Do you think you have never walked the path? That path you are ashamed to speak about, that path you were the victim at the same time the person to be blamed or that path you initiated someone into thinking it is the right path. Your home became silent with the mention of the path. We all know the path exist, sometimes we know people who have been through the path, we want to speak about it but silent seems like the best form of dialogue.
I wish all the people who went through the path had an Aunty like Morenike, that Aunt who went through the path and is unashamed to speak about it, to coach you and does not judge you when you finally misbehave, who stood by you in your lowest point and when she tells you things will get better – you believe her because she understands what it feels like to walk through the path.
I remember a young lady who was expelled in my secondary school for having sexual relations with a senior boy (he was also expelled), during interrogations she mentioned their house maid (male) that defiled her and the sexual relations continued till she joined our boarding house. Looking back, I wish she was never expelled, I wish someone spoke with her about it, I wish her parents had noticed changes in her mood, in her closeness with the house-maid(male) I wish someone had told her she will not die if she spoke about it.. I wish I wish I wish.04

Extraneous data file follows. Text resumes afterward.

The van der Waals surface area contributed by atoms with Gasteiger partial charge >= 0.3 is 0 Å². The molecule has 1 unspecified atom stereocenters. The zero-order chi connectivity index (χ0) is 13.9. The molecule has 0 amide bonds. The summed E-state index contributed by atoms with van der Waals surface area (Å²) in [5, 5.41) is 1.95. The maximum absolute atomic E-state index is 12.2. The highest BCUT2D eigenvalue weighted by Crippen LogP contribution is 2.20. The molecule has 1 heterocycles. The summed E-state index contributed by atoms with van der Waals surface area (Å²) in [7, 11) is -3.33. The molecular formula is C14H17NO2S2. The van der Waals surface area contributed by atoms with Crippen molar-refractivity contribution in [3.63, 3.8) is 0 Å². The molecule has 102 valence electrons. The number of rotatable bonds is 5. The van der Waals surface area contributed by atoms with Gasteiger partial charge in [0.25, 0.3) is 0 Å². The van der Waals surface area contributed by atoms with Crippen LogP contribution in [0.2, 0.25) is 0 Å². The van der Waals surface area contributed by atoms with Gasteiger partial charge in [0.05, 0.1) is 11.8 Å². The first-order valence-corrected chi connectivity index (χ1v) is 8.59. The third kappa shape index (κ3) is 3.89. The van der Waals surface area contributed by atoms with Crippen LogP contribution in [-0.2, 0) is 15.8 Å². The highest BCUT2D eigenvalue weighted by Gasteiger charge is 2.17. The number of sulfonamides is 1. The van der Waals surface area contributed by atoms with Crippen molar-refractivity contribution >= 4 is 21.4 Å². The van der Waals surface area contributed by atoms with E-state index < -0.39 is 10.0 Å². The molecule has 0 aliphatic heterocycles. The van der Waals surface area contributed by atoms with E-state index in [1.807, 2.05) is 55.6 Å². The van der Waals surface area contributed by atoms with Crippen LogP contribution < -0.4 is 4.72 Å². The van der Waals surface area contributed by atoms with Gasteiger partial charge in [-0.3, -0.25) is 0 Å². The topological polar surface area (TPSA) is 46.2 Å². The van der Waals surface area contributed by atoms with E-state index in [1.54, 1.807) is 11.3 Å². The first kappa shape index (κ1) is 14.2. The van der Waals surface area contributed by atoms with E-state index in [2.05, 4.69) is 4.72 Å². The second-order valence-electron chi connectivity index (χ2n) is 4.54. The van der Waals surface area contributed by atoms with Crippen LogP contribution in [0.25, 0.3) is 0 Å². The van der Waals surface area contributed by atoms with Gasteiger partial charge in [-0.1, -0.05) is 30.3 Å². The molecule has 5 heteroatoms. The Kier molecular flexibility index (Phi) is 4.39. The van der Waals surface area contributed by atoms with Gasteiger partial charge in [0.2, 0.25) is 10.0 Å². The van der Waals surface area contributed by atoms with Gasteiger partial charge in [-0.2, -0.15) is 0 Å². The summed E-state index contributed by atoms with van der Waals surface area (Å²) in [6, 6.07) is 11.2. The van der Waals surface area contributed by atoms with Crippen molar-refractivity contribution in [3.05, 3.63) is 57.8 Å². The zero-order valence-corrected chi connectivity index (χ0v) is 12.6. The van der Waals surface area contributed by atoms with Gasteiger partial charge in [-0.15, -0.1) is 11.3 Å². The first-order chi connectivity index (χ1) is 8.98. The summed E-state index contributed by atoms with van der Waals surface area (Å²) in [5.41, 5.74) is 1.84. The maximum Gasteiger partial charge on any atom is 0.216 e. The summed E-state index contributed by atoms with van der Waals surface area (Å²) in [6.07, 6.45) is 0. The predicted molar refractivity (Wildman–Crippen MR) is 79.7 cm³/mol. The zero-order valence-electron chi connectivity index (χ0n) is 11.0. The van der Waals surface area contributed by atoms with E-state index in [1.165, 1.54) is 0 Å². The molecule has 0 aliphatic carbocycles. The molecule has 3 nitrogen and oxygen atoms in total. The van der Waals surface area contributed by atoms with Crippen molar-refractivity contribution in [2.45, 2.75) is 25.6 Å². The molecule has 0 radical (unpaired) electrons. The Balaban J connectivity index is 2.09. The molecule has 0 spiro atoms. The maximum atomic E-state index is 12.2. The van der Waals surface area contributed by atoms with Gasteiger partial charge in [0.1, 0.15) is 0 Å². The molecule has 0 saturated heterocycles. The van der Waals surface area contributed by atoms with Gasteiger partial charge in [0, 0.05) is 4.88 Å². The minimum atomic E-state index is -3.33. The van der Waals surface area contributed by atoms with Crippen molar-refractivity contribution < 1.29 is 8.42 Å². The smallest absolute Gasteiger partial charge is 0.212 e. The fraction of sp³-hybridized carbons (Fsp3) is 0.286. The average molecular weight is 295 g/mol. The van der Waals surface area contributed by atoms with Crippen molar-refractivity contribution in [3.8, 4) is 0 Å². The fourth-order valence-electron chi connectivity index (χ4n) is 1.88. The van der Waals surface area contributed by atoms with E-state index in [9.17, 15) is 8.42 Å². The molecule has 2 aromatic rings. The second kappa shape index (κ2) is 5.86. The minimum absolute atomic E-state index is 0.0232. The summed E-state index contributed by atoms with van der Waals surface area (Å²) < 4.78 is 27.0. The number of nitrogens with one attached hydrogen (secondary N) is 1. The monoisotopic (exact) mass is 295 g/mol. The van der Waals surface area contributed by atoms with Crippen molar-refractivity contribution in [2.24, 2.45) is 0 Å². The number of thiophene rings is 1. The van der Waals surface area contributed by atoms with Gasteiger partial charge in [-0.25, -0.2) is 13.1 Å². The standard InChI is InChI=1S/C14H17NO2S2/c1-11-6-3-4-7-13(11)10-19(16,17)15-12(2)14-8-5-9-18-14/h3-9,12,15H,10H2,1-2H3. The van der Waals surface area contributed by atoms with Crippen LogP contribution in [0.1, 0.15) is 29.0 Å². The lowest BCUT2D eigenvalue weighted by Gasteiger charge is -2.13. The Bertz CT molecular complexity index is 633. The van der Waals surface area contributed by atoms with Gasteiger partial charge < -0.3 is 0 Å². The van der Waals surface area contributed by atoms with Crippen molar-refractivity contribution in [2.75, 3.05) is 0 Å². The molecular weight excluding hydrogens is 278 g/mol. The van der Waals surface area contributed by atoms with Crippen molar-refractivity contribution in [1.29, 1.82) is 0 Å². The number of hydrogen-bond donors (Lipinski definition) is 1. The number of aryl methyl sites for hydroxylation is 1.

Daughter who walked this path and the character Aunty Morenike taught me we need to create an avenue for our young boys and girls who experienced the path to speak about it without being discriminated, it taught me the importance of speaking about our struggle with the right person and the dangers of not getting counselled, it taught me to quit the marriage shaming as I do not know what the unmarried people have been through and preventing them from making the big decision.
Although the path in the novel was on “rape”, the list of our paths are different and we need that one person to speak with. Personally, when I had a disturbing path, I went for counselling and I have surrounded myself with people who make it easy for me to speak about any path.
You are not alone, you can check the following pages on Instagram, if you feel you are alone:
Have you been through the path? What did you do? Did you reach out to anyone? Were they helpful?
As we celebrate Women’s month, we encourage our readers to take the first step to understand and seek assistance about any disturbing path. Going for therapy doesn’t mean you are crazy or weak.
Daughters who walk this path was written by Yejide Kilanko – a Nigerian who lives in Canada.
ÀSÀKÉ-Ọ̀KÍN – Muslimah ll Supply Chain ll Occasional Blogger ll Amateur Photographer